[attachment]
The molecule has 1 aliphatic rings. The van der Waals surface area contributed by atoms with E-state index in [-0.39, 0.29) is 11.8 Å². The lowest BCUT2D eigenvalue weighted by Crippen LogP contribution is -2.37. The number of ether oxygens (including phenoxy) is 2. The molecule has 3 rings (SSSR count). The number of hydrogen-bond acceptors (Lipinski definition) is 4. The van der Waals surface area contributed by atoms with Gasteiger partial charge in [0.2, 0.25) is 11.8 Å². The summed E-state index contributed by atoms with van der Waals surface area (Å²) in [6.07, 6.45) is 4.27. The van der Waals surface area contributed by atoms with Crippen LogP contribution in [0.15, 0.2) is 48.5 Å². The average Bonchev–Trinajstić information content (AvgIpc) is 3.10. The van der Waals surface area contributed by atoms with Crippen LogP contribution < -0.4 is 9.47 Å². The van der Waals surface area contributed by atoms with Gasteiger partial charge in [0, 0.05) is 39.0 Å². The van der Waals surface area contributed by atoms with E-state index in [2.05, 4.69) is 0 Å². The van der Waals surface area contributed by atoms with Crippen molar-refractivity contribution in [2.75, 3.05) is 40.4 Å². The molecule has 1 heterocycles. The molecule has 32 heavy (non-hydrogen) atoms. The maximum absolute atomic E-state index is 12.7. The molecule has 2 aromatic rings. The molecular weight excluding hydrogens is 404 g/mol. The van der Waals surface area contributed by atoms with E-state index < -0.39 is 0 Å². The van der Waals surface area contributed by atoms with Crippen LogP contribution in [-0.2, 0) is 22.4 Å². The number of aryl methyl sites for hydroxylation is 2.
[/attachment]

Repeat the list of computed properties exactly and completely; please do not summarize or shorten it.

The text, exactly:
The molecule has 1 aliphatic rings. The van der Waals surface area contributed by atoms with E-state index in [-0.39, 0.29) is 11.8 Å². The lowest BCUT2D eigenvalue weighted by Crippen LogP contribution is -2.37. The number of ether oxygens (including phenoxy) is 2. The molecule has 3 rings (SSSR count). The number of hydrogen-bond acceptors (Lipinski definition) is 4. The van der Waals surface area contributed by atoms with Gasteiger partial charge in [0.2, 0.25) is 11.8 Å². The summed E-state index contributed by atoms with van der Waals surface area (Å²) in [6.07, 6.45) is 4.27. The van der Waals surface area contributed by atoms with Crippen LogP contribution in [0.15, 0.2) is 48.5 Å². The average Bonchev–Trinajstić information content (AvgIpc) is 3.10. The van der Waals surface area contributed by atoms with Crippen LogP contribution < -0.4 is 9.47 Å². The van der Waals surface area contributed by atoms with Gasteiger partial charge in [0, 0.05) is 39.0 Å². The van der Waals surface area contributed by atoms with E-state index in [2.05, 4.69) is 0 Å². The van der Waals surface area contributed by atoms with Crippen molar-refractivity contribution in [2.75, 3.05) is 40.4 Å². The molecule has 1 heterocycles. The molecule has 32 heavy (non-hydrogen) atoms. The maximum absolute atomic E-state index is 12.7. The molecule has 2 aromatic rings. The molecular weight excluding hydrogens is 404 g/mol. The van der Waals surface area contributed by atoms with E-state index < -0.39 is 0 Å². The van der Waals surface area contributed by atoms with Crippen LogP contribution in [-0.2, 0) is 22.4 Å². The number of aryl methyl sites for hydroxylation is 2.